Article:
Radon

What is Radon?

Radon is a naturally occurring radioactive gas that is odorless and tasteless. It is formed from the radioactive decay of uranium. Uranium is found in small amounts in most rocks and soil. It slowly breaks down to other products such as radium, which breaks down to radon. Radon also undergoes radioactive decay. It divides into two parts-one part is called radiation, and the other part is called a daughter. The daughter, like radon, is not stable, and it also divides into radiation and another daughter. The dividing of daughters continues until a stable, nonradioactive daughter is formed. During the decay process, alpha, beta, and gamma radiation are released. Alpha particles can travel only a short distance and cannot travel through your skin. Beta particles can penetrate through your skin, but they cannot go all the way through your body. Gamma radiation can go all the way through your body.

What happens to radon when it enters the environment?

  • Radon enters the environment from the soil, from uranium and phosphate mines, and from coal combustion.
  • Radon has a radioactive half-life of about 4 days; this means that one-half of a given amount of radon will decay to other products every 4 days.
  • Some of the radon produced in the soil will move to the surface and enter the air.
  • Radon daughters attach to dust and other particles in the air.
  • Most of the radon will remain in the soil.
  • Radon also moves from the soil and enters the groundwater.

How might I be exposed to radon?

  • Radon is found at very low levels in outdoor air.
  • It is found at higher levels in indoor air in homes, schools, and office buildings.
  • Cracks in the basement or foundation of a home may allow higher levels of radon inside the home.
  • Indoor radon levels are affected by the radium and uranium levels in soil, the porosity of the soil, the composition and condition of the foundation materials, and the ventilation rate of the room.
  • Miners, particularly those who mine uranium and hard rock, are exposed to higher levels of radon.
  • Radon is found in drinking water and may be higher in well water.

How can radon affect my health?

Exposure to high levels of radon may result in an increased incidence of lung diseases, such as emphysema and pulmonary fibrosis. These diseases have been seen at a higher rate than normal among underground miners who were also exposed to arsenic, silica dust, diesel fumes, and cigarette smoke. Lung disease has been reported to increase with increasing exposure to radon and cigarette smoking. Effects on the lung have also been seen in animals exposed to radon.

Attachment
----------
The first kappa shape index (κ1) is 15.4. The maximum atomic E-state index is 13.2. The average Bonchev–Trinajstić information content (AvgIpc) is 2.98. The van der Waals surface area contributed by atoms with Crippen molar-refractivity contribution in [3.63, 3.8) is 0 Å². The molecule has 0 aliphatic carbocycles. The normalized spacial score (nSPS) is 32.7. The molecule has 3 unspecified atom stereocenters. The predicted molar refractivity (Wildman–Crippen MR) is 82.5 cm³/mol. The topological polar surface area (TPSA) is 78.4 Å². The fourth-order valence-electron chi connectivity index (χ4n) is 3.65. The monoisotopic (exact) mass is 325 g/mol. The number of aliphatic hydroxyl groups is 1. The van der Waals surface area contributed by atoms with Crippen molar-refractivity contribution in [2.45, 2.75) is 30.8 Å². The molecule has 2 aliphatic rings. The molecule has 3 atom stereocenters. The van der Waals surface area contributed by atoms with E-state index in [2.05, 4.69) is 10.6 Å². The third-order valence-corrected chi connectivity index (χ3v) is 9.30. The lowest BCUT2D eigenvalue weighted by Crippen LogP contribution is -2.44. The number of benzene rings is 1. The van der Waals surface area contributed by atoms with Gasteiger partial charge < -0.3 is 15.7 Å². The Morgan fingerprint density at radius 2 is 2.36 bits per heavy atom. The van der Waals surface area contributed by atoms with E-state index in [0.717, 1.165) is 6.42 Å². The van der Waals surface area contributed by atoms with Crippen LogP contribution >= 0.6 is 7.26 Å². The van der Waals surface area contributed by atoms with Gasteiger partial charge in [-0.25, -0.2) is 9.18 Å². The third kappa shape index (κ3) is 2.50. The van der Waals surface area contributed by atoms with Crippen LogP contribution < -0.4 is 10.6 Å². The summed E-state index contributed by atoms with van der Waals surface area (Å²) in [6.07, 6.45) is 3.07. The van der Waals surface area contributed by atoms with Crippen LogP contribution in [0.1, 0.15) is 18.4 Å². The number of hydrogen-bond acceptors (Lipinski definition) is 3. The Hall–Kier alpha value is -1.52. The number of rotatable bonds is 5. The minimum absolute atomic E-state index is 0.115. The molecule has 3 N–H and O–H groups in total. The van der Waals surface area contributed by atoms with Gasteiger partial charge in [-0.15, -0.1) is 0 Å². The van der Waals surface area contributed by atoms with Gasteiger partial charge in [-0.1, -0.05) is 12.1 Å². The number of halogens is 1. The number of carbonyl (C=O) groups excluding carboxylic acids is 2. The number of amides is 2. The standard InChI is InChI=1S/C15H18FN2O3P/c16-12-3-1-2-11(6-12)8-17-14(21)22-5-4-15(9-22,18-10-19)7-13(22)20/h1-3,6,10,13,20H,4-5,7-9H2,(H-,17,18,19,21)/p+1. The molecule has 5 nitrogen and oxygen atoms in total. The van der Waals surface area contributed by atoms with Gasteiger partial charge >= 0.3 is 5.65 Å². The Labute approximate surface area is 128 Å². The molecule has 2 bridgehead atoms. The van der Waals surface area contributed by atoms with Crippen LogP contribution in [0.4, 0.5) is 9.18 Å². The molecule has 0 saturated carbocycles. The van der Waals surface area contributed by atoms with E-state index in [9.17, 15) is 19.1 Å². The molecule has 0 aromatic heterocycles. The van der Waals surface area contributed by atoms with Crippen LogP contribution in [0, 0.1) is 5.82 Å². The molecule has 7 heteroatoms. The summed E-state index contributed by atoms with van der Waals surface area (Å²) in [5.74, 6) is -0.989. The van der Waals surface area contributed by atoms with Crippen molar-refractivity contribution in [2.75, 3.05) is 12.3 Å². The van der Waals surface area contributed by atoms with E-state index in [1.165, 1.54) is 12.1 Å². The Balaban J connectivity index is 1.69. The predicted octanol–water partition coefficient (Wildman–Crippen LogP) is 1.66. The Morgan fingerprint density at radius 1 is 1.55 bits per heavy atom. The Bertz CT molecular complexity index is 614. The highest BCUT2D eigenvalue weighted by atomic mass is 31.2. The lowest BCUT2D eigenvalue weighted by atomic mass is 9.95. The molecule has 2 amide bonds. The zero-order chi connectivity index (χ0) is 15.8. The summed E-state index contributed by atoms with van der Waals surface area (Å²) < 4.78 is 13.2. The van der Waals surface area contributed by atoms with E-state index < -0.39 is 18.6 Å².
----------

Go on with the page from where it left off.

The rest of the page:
For more information about radon visit:
 http://www.epa.gov/radon.

For A Citizen’s Guide to Radon visit: 
Radon Brochure 2016

Washington County:

The average national indoor radon level is 1.3 pCi/L.
The average indoor radon levels of Washington County, as determined by radon test results from
Air Chek, Inc, is 7.5 pCi/L.


   Results under 2 pCi/L

   Results between 2 and 3.9 pCi/L

   Results 4 pCi/L and above

 

Dodge County:

The average national indoor radon level is 1.3 pCi/L.
The average indoor radon levels of Dodge County, as determined by radon test results from
Air Chek, Inc, is 7.0 pCi/L.

 

   Results under 2 pCi/L

   Results between 2 and 3.9 pCi/L

   Results 4 pCi/L and above

 

 

Saunders County:

The average national indoor radon level is 1.3 pCi/L.
The average indoor radon levels of Saunders County, as determined by radon test results from
Air Chek, Inc, is 7.8 pCi/L.


   Results under 2 pCi/L

   Results between 2 and 3.9 pCi/L

   Results 4 pCi/L and above

 

If you are interested in testing the radon levels in your home, come to Three Rivers Public Health Department to pick up your FREE kit today. Keep in mind our grant specifies a certain number of kits per county, so it is first come first serve until our allotments have been exhausted.

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Three Rivers Public Health Department

2400 North Lincoln Avenue, Fremont, NE 68025  ~  402-727-5396 / 1-866-727-5396
Serving Dodge, Saunders & Washington Counties in Eastern Nebraska

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